For Europe, Every Day Is A New Adventure
Europe's parade of surreal financial news just keeps coming. This week, investors are paying Germany to take their money by accepting negative interest rates on new government debt:
Continuing the schizoid overnight theme, we look at Germany which just sold €3.9 billion in 6 month zero-coupon Bubills at a record low yield of -0.0122% (negative) compared to 0.001% previously. The bid to cover was 1.8 compared to 3.8 before.
As per the FT: "German short-term debt has traded at negative yields in the secondary market for some weeks with three-month, six-month and one-year debt all below zero. Bills for six-month debt hit a low of minus 0.3 per cent shortly after Christmas...The German auction marks the start of another busy week of debt sales across Europe. France and Slovakia are also selling bills on Monday, with Austria and the Netherlands selling bonds on Tuesday. Germany will auction five-year bonds on Wednesday, while Thursday sees sales of Spanish bonds and Italian bills. Italy finishes the week with a sale of bonds on Friday."
Still the fact that the ECB deposit facility, already at a new record as pointed out previously, is not enough for banks to parks cash is grounds for alarm bells going off: the solvency crisis in Europe is not getting any easier, confirmed by the implosion of UniCredit which is down now another 11% this morning and down nearly 50% since the atrocious rights offering announced last week. On this background Germany continues to be a beacon of stability, yet even here the consensus is that recession has arrived. As Bild writes, according to a bank economist survey, Germany's economy is expected to shrink in Q1, with wage increases remaining below 3%. And as deflation grips the nation, potentially unleashing the possibility for direct ECB monetization, look for core yields to continue sliding lower, at least on the LTRO-covered short end.
And big European banks are borrowing from their corporate customers rather than lending to them:
European banks have found a new way to bring in cash. They borrow it -- but instead of turning to each other to bring in funds, they are borrowing it from companies that were once happy to deposit their excess cash in exchange for interest. Worries over the eurozone crisis have hit both the banks and their former depositors, and now both have worked out a new arrangement that seems to satisfy them both -- at least for now.
Reuters reported Monday that banks, wary of borrowing from one another or a central bank over debt fears, have begun negotiating secured lending arrangements with companies flush with extra cash -- which, instead of receiving a regular unsecured interest payment in exchange for their money, now insist on collateral and other measures in so-called repo deals or short-term secured lending.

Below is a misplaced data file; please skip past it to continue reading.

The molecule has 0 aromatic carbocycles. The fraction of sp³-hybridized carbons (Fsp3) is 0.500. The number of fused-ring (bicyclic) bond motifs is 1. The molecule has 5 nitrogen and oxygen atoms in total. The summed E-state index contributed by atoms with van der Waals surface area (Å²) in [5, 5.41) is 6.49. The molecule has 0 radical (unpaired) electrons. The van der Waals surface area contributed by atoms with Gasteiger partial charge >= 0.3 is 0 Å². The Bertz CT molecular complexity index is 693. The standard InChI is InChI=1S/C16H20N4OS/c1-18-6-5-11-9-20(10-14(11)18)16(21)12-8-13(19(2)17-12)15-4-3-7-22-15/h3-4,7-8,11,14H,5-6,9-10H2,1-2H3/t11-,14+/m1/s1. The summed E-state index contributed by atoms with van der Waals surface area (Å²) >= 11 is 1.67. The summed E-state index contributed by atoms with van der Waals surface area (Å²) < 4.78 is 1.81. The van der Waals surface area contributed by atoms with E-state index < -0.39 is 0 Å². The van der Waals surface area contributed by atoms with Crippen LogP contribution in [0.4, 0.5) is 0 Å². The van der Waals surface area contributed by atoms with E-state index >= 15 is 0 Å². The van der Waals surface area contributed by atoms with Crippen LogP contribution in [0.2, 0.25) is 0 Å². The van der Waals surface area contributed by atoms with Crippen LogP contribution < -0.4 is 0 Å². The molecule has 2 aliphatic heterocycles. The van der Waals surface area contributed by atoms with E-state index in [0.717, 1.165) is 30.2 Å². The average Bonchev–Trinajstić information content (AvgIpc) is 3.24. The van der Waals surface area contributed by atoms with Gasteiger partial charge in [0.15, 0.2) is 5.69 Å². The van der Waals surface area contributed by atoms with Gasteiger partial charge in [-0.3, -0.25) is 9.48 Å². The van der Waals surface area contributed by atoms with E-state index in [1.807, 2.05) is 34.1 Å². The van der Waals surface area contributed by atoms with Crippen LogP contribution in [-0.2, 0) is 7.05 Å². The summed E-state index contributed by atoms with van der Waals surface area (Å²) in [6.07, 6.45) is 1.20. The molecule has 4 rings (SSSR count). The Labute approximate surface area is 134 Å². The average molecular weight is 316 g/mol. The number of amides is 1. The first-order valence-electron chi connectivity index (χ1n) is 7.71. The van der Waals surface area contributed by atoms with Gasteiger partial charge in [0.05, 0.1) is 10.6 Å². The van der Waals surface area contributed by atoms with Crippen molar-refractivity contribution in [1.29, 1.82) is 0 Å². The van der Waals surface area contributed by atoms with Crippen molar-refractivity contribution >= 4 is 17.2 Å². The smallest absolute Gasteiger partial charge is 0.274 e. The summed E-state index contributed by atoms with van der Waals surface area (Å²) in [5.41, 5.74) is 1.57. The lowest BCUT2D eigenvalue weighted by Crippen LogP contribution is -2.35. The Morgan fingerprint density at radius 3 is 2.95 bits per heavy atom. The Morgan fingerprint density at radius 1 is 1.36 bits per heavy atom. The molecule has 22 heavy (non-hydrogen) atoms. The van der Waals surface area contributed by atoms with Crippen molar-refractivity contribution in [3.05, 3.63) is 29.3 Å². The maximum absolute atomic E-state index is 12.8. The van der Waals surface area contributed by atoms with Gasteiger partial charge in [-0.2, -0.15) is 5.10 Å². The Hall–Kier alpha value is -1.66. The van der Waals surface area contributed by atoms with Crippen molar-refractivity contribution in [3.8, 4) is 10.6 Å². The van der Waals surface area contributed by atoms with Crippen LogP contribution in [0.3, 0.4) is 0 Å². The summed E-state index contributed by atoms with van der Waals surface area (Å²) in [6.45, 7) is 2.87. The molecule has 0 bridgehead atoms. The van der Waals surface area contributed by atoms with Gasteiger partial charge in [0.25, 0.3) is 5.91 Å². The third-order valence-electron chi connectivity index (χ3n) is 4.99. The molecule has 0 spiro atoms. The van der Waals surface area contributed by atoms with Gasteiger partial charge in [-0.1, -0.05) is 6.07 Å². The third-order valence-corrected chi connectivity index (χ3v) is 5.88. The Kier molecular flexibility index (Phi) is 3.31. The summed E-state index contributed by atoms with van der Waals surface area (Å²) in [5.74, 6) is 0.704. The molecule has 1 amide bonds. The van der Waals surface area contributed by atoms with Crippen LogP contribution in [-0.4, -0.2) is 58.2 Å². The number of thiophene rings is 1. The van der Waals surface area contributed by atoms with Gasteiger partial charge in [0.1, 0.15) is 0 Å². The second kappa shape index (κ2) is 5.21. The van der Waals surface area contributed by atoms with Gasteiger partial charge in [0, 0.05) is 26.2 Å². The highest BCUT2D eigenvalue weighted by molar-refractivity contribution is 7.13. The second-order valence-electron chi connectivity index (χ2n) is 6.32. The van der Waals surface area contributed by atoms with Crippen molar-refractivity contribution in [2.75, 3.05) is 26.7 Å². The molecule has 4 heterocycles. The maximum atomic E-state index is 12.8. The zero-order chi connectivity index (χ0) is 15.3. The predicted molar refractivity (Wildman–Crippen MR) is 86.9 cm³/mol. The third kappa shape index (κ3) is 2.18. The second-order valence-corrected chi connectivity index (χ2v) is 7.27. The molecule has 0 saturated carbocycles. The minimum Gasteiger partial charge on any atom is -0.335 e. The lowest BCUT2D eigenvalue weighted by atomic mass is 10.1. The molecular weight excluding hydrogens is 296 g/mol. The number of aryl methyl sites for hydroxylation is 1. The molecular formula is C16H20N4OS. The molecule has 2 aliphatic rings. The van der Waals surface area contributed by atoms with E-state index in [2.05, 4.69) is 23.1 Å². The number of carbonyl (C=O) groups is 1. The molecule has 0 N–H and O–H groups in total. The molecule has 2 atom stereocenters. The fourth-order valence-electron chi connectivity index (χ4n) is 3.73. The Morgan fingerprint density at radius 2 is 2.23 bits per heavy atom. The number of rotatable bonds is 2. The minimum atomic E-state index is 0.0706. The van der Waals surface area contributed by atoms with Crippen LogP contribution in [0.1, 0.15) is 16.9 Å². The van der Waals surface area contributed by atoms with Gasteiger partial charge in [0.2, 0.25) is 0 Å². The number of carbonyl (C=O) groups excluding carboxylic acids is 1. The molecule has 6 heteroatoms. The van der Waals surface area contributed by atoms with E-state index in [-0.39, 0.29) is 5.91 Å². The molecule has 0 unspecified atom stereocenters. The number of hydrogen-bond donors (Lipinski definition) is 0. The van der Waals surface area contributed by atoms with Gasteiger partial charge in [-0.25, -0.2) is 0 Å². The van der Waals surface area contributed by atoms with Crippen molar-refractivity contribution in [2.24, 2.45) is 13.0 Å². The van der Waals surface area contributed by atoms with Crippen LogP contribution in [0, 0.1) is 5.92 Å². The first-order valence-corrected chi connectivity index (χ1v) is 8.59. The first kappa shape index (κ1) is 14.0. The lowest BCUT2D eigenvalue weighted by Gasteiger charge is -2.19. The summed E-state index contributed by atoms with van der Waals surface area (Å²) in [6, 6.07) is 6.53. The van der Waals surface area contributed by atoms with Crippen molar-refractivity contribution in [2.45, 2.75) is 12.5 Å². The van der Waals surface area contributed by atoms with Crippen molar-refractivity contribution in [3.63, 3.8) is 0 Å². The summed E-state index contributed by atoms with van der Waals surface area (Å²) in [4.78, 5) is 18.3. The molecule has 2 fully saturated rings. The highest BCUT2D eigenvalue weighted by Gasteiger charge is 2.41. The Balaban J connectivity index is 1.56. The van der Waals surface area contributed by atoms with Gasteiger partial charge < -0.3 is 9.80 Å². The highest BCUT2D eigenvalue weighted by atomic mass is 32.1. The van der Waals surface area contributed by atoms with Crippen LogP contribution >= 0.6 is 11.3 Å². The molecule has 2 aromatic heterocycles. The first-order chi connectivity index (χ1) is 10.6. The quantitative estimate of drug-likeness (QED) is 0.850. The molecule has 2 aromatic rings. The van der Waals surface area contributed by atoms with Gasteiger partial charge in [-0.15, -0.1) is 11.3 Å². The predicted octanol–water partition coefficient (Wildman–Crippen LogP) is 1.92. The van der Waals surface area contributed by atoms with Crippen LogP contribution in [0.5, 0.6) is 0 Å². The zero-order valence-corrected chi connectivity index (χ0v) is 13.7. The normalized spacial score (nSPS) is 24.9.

While companies themselves are reluctant to talk about such measures, one source said that in one specific category of lending, companies account for 25% of these deals. Very large companies with an abundance of cash are typically the ones that will execute such arrangements. Johnson & Johnson, Pfizer and Peugeot are reported to be among them, as some of the most recent entrants into the repo field.
These two events are clear signs of a stressed system. But they're not an immediate threat to anyone's portfolio. That will come when the peripheral Euro-zone countries start refinancing their sovereign debt. On Thursday and Friday, for instance, Spain and Italy have to convince the markets to lend them a total of almost 20 billion euros:
MADRID, Jan 12 (Reuters) - Spain will provide 2012's first real test of demand for debt from the euro zone's bruised periphery on Thursday when it sells around 5 billion euros ($6.39 billion) of bonds.
Italy will also venture into markets with a short-term debt sale before embarking on this year's massive campaign of bond issuance at an auction on Friday.
The two countries are among weaker euro zone states scrambling to convince markets they can slash their deficits while somehow also stimulating growth and creating jobs and are seen as especially vulnerable should the debt crisis escalate.
Spain's Treasury will auction a new three-year benchmark bond and reopen two bonds each maturing in 2016, in a sale that is expected to attract substantial support from domestic banks flush with European Central Bank cash.
"The massive size of the three-year lending from the ECB reinforces the view that auctions should be supported by domestic investors," said BNP Paribas strategist Ioannis Sokos.
A Treasury bill sale will meanwhile give Italy a first taste of investors sentiment before it auctions up to 4.75 billion euros of bonds on Friday.
Rome is scheduled to sell 8.5 billion euros in 12-month BOT bills and 3.5 billion euros of bills maturing at the end of May.
Italy must refinance more than 90 billion euros of longer-term bonds falling due between February and April, and with no end in sight to the European debt crisis, its bonds remain under intense pressure, with yields at levels viewed as unsustainable.
The European Central Bank has pumped so much liquidity into the system that this week's debt sales will probably succeed without rattling the markets too much. But that 90 billion euros Italy has to roll over between February and April will make every day a new adventure.